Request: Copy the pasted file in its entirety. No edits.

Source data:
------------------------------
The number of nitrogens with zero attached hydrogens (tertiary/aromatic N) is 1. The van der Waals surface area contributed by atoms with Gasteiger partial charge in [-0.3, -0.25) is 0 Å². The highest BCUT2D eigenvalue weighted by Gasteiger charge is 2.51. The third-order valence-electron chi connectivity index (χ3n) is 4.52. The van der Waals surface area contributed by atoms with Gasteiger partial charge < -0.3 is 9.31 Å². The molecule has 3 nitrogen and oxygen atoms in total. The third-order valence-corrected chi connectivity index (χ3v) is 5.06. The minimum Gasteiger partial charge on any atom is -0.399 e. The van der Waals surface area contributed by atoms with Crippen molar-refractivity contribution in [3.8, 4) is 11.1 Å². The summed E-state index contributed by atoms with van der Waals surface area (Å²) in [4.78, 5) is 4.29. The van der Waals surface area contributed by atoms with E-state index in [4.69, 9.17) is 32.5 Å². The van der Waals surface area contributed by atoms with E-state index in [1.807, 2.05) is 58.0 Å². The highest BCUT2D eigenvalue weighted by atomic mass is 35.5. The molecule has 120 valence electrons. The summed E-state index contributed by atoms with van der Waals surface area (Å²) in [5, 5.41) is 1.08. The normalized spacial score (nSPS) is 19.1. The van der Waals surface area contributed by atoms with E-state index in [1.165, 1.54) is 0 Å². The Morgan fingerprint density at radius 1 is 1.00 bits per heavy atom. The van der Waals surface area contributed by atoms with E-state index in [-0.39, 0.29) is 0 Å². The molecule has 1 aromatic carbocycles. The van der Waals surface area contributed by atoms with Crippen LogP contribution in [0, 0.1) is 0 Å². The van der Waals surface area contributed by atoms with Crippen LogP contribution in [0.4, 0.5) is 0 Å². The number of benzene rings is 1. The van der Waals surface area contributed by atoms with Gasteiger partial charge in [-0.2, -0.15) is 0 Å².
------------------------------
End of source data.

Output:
The number of nitrogens with zero attached hydrogens (tertiary/aromatic N) is 1. The van der Waals surface area contributed by atoms with Gasteiger partial charge in [-0.3, -0.25) is 0 Å². The highest BCUT2D eigenvalue weighted by Gasteiger charge is 2.51. The third-order valence-electron chi connectivity index (χ3n) is 4.52. The van der Waals surface area contributed by atoms with Gasteiger partial charge < -0.3 is 9.31 Å². The molecule has 3 nitrogen and oxygen atoms in total. The third-order valence-corrected chi connectivity index (χ3v) is 5.06. The minimum Gasteiger partial charge on any atom is -0.399 e. The van der Waals surface area contributed by atoms with Crippen molar-refractivity contribution in [3.8, 4) is 11.1 Å². The summed E-state index contributed by atoms with van der Waals surface area (Å²) in [4.78, 5) is 4.29. The van der Waals surface area contributed by atoms with E-state index in [4.69, 9.17) is 32.5 Å². The van der Waals surface area contributed by atoms with E-state index in [1.807, 2.05) is 58.0 Å². The highest BCUT2D eigenvalue weighted by atomic mass is 35.5. The molecule has 120 valence electrons. The summed E-state index contributed by atoms with van der Waals surface area (Å²) in [5, 5.41) is 1.08. The normalized spacial score (nSPS) is 19.1. The van der Waals surface area contributed by atoms with E-state index in [1.165, 1.54) is 0 Å². The Morgan fingerprint density at radius 1 is 1.00 bits per heavy atom. The van der Waals surface area contributed by atoms with E-state index in [-0.39, 0.29) is 0 Å². The molecule has 1 aromatic carbocycles. The van der Waals surface area contributed by atoms with Crippen LogP contribution in [0, 0.1) is 0 Å². The van der Waals surface area contributed by atoms with Crippen LogP contribution in [0.4, 0.5) is 0 Å². The number of benzene rings is 1. The van der Waals surface area contributed by atoms with Gasteiger partial charge in [-0.2, -0.15) is 0 Å².